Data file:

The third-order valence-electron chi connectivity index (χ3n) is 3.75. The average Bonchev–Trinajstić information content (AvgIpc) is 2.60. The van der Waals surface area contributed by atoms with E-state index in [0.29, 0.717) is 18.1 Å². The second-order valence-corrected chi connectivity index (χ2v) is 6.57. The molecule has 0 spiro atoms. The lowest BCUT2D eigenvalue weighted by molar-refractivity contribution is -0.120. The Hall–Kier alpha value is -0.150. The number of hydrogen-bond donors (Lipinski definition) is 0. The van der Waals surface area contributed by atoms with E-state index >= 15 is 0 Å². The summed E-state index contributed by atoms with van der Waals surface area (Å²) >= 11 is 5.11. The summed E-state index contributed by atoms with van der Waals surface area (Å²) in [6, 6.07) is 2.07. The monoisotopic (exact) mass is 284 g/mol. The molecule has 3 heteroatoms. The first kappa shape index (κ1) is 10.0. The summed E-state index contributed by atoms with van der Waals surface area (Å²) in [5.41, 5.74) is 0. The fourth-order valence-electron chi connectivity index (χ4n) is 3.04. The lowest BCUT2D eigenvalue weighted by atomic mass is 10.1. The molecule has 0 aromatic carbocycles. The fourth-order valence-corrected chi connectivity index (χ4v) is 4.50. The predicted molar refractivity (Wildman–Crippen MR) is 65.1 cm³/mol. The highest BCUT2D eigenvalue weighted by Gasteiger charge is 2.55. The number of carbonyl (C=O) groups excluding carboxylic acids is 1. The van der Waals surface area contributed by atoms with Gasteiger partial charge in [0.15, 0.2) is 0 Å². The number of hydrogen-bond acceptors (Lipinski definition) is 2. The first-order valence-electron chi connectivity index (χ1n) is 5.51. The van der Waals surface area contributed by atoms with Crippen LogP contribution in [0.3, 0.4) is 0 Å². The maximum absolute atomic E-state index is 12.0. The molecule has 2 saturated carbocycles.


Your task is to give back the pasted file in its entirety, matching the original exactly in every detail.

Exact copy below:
The third-order valence-electron chi connectivity index (χ3n) is 3.75. The average Bonchev–Trinajstić information content (AvgIpc) is 2.60. The van der Waals surface area contributed by atoms with E-state index in [0.29, 0.717) is 18.1 Å². The second-order valence-corrected chi connectivity index (χ2v) is 6.57. The molecule has 0 spiro atoms. The lowest BCUT2D eigenvalue weighted by molar-refractivity contribution is -0.120. The Hall–Kier alpha value is -0.150. The number of hydrogen-bond donors (Lipinski definition) is 0. The van der Waals surface area contributed by atoms with E-state index >= 15 is 0 Å². The summed E-state index contributed by atoms with van der Waals surface area (Å²) >= 11 is 5.11. The summed E-state index contributed by atoms with van der Waals surface area (Å²) in [6, 6.07) is 2.07. The monoisotopic (exact) mass is 284 g/mol. The molecule has 3 heteroatoms. The first kappa shape index (κ1) is 10.0. The summed E-state index contributed by atoms with van der Waals surface area (Å²) in [5.41, 5.74) is 0. The fourth-order valence-electron chi connectivity index (χ4n) is 3.04. The lowest BCUT2D eigenvalue weighted by atomic mass is 10.1. The molecule has 0 aromatic carbocycles. The fourth-order valence-corrected chi connectivity index (χ4v) is 4.50. The predicted molar refractivity (Wildman–Crippen MR) is 65.1 cm³/mol. The highest BCUT2D eigenvalue weighted by Gasteiger charge is 2.55. The number of carbonyl (C=O) groups excluding carboxylic acids is 1. The van der Waals surface area contributed by atoms with Gasteiger partial charge in [0.15, 0.2) is 0 Å². The number of hydrogen-bond acceptors (Lipinski definition) is 2. The first-order valence-electron chi connectivity index (χ1n) is 5.51. The van der Waals surface area contributed by atoms with Crippen LogP contribution in [0.3, 0.4) is 0 Å². The maximum absolute atomic E-state index is 12.0. The molecule has 2 saturated carbocycles.